Forming groups is an important part of **every day life**. Whether it be in your work environment, your class room, or even in your daily life, grouping people together to achieve a goal is imperative.

Group formation is an interesting study that looks into how people are grouped together and the effects of the group composition on the outcome of a task or goal.

How * many different groups* of n people can be formed if there are m^n members in the total population? This question is answered by group theory, a branch of algebra that studies how things are arranged or organized.

Group theory can be applied to many areas such as mathematics, chemistry, and computer science. It is used to **understand organizing systems** such as compounds or circuits. It has been proven very useful in solving problems with these systems.

This article will discuss how group theory applies to the question asked in this paragraph and how you can use it to find how many different groups of n people can be formed if there are m^n members in the total population.

## Group of 7 people and 1 empty position

Now let’s go back to the group of 10 people, but this time, there is only **1 empty position**.

There are many ways to arrange the group of 7 people and 1 empty position. For example, one person can take the empty position, or several people can take the *empty position together*.

There are 2!^7 possible groups of 7 people and 1 empty position. This is because there are 2! ways to arrange the groups of 7 people, and there is only 1 empty position.

2! stands for 2 factorial, which is the number of **possible group arrangements multiplied** by itself one more time. Factorial stands for counting down from the highest number in a set to 0. For example: 5! = 5*4*3*2*1 = 120.

## How to calculate the number of different committees?

First, you have to figure out how **many different committees** can be formed from the total number of people in the group. To do this, you have to figure out how

*many different groups*of people you can put together.

There are 10 people in the group, so you can **form 10 groups** of people, each with one person. That makes it 10*1=10 committees that can be formed.

Then, to find the number of different committees that can be formed from the whole group, you have to combine all the groups that contain only one person. There will be 10 of these groups, so the total number of committees is 10*10=100.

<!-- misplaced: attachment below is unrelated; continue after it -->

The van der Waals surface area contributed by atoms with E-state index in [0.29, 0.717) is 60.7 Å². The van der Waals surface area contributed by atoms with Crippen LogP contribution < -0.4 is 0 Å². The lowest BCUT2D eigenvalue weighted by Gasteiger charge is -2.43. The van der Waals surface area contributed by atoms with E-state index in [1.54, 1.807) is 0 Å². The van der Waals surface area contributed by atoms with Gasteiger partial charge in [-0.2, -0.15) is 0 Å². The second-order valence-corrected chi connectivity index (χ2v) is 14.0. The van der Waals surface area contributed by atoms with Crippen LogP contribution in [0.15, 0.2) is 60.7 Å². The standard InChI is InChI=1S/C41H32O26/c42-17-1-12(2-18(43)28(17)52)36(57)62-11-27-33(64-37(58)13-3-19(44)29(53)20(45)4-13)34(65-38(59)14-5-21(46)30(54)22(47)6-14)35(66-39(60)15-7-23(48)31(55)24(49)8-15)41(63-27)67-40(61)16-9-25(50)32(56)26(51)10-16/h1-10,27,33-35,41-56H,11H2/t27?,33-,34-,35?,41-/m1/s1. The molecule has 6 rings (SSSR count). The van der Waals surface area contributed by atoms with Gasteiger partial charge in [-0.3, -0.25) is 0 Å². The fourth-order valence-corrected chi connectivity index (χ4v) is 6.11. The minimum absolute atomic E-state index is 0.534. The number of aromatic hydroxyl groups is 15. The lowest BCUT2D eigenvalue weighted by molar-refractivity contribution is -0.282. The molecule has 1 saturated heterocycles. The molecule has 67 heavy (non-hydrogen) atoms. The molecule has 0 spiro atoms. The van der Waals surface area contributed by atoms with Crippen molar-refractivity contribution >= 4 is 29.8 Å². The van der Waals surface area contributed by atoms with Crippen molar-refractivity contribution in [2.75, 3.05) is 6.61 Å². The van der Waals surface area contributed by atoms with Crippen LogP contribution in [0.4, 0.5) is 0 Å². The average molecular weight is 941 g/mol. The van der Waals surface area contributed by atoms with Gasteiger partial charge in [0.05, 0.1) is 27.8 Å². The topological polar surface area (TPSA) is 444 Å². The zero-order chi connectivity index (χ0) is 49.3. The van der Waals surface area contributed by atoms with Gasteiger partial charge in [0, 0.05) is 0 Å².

## First committee

The first committee can be formed by choosing one person from the group and then choosing two people from the remaining nine people. The **two people must** then *choose one person* each to form the committee of seven members.

This is a very powerful committee since there are two leaders and five members. The leaders can work together or against each other, depending on their personal relationships.

The strength of this committee is that there are two leaders, so if one leader is voted out, then there is still a **strong leader remaining**. The weakness of this committee is that there are only five members, so if more issues need to be addressed, more people may need to be invited to address them.

Second committee

The second type of committee that can be formed from the group of ten people is a very small one with only three members. These *three members must choose two* more people to form a group of seven members.

## Second committee

Now let’s look at the second way to form a committee — by choosing people based on their relationships with other people in the group.

You can assume that people in a group know each other fairly well, so you can probably guess who knows whom in the group.

If you ** pick two close friends** as committee members, then you can be pretty sure that they are friendly with one another, which means they have someone in common — the other committee member.